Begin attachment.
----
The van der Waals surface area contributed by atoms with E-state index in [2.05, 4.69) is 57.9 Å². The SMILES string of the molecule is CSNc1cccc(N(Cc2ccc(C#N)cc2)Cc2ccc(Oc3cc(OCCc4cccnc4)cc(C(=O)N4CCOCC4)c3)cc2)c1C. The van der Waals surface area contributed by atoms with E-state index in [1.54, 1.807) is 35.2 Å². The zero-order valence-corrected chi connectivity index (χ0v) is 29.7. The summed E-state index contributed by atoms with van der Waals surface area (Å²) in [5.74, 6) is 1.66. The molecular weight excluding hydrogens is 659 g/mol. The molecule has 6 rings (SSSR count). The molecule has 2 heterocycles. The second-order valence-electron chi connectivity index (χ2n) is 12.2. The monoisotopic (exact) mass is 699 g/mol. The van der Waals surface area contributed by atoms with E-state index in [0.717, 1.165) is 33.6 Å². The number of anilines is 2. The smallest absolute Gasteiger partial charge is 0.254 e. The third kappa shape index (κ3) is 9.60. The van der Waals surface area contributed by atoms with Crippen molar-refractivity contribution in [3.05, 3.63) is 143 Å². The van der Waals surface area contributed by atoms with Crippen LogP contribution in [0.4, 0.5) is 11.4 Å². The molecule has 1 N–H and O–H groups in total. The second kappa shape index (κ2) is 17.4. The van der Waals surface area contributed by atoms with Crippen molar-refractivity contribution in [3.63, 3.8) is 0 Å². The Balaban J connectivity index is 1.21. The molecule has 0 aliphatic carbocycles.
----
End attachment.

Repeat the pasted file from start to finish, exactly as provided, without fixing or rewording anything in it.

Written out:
The van der Waals surface area contributed by atoms with E-state index in [2.05, 4.69) is 57.9 Å². The SMILES string of the molecule is CSNc1cccc(N(Cc2ccc(C#N)cc2)Cc2ccc(Oc3cc(OCCc4cccnc4)cc(C(=O)N4CCOCC4)c3)cc2)c1C. The van der Waals surface area contributed by atoms with E-state index in [1.54, 1.807) is 35.2 Å². The zero-order valence-corrected chi connectivity index (χ0v) is 29.7. The summed E-state index contributed by atoms with van der Waals surface area (Å²) in [5.74, 6) is 1.66. The molecular weight excluding hydrogens is 659 g/mol. The molecule has 6 rings (SSSR count). The molecule has 2 heterocycles. The second-order valence-electron chi connectivity index (χ2n) is 12.2. The monoisotopic (exact) mass is 699 g/mol. The van der Waals surface area contributed by atoms with E-state index in [0.717, 1.165) is 33.6 Å². The number of anilines is 2. The smallest absolute Gasteiger partial charge is 0.254 e. The third kappa shape index (κ3) is 9.60. The van der Waals surface area contributed by atoms with Crippen molar-refractivity contribution in [3.05, 3.63) is 143 Å². The van der Waals surface area contributed by atoms with Crippen LogP contribution in [0.4, 0.5) is 11.4 Å². The molecule has 1 N–H and O–H groups in total. The second kappa shape index (κ2) is 17.4. The van der Waals surface area contributed by atoms with Crippen molar-refractivity contribution in [3.63, 3.8) is 0 Å². The Balaban J connectivity index is 1.21. The molecule has 0 aliphatic carbocycles.